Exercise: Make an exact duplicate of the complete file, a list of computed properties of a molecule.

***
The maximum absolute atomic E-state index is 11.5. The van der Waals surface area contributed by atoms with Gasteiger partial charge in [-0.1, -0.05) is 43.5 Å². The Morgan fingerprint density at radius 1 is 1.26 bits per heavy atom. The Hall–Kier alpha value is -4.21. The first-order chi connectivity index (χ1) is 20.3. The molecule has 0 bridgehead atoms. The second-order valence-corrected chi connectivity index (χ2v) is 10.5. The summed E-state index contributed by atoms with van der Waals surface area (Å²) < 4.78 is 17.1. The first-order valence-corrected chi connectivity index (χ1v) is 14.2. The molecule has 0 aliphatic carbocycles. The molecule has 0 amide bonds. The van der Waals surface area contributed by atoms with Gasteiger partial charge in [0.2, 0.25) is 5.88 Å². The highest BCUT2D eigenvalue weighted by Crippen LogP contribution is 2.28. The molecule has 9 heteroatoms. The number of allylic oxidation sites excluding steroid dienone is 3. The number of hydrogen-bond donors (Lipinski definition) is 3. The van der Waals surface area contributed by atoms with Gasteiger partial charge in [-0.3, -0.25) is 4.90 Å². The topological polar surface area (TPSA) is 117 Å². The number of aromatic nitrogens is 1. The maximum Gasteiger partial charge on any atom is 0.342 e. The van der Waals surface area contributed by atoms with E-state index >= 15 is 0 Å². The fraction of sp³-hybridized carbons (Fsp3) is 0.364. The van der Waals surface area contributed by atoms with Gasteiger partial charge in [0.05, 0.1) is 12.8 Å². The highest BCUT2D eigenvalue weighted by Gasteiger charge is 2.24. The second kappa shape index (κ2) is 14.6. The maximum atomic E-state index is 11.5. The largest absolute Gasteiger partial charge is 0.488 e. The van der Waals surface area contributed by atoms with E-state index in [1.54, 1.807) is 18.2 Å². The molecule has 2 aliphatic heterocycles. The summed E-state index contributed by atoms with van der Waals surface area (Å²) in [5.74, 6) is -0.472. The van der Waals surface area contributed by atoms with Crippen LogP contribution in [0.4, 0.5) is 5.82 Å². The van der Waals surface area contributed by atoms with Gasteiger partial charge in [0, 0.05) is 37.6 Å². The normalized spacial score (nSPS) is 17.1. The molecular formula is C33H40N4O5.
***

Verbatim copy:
The maximum absolute atomic E-state index is 11.5. The van der Waals surface area contributed by atoms with Gasteiger partial charge in [-0.1, -0.05) is 43.5 Å². The Morgan fingerprint density at radius 1 is 1.26 bits per heavy atom. The Hall–Kier alpha value is -4.21. The first-order chi connectivity index (χ1) is 20.3. The molecule has 0 bridgehead atoms. The second-order valence-corrected chi connectivity index (χ2v) is 10.5. The summed E-state index contributed by atoms with van der Waals surface area (Å²) < 4.78 is 17.1. The first-order valence-corrected chi connectivity index (χ1v) is 14.2. The molecule has 0 aliphatic carbocycles. The molecule has 0 amide bonds. The van der Waals surface area contributed by atoms with Gasteiger partial charge in [0.2, 0.25) is 5.88 Å². The highest BCUT2D eigenvalue weighted by Crippen LogP contribution is 2.28. The molecule has 9 heteroatoms. The number of allylic oxidation sites excluding steroid dienone is 3. The number of hydrogen-bond donors (Lipinski definition) is 3. The van der Waals surface area contributed by atoms with Gasteiger partial charge in [-0.3, -0.25) is 4.90 Å². The topological polar surface area (TPSA) is 117 Å². The number of aromatic nitrogens is 1. The maximum Gasteiger partial charge on any atom is 0.342 e. The van der Waals surface area contributed by atoms with E-state index >= 15 is 0 Å². The fraction of sp³-hybridized carbons (Fsp3) is 0.364. The van der Waals surface area contributed by atoms with Gasteiger partial charge in [0.05, 0.1) is 12.8 Å². The highest BCUT2D eigenvalue weighted by Gasteiger charge is 2.24. The second kappa shape index (κ2) is 14.6. The maximum atomic E-state index is 11.5. The largest absolute Gasteiger partial charge is 0.488 e. The van der Waals surface area contributed by atoms with E-state index in [1.54, 1.807) is 18.2 Å². The molecule has 2 aliphatic heterocycles. The summed E-state index contributed by atoms with van der Waals surface area (Å²) in [5.74, 6) is -0.472. The van der Waals surface area contributed by atoms with Crippen LogP contribution in [0.4, 0.5) is 5.82 Å². The van der Waals surface area contributed by atoms with Gasteiger partial charge in [0, 0.05) is 37.6 Å². The normalized spacial score (nSPS) is 17.1. The molecular formula is C33H40N4O5.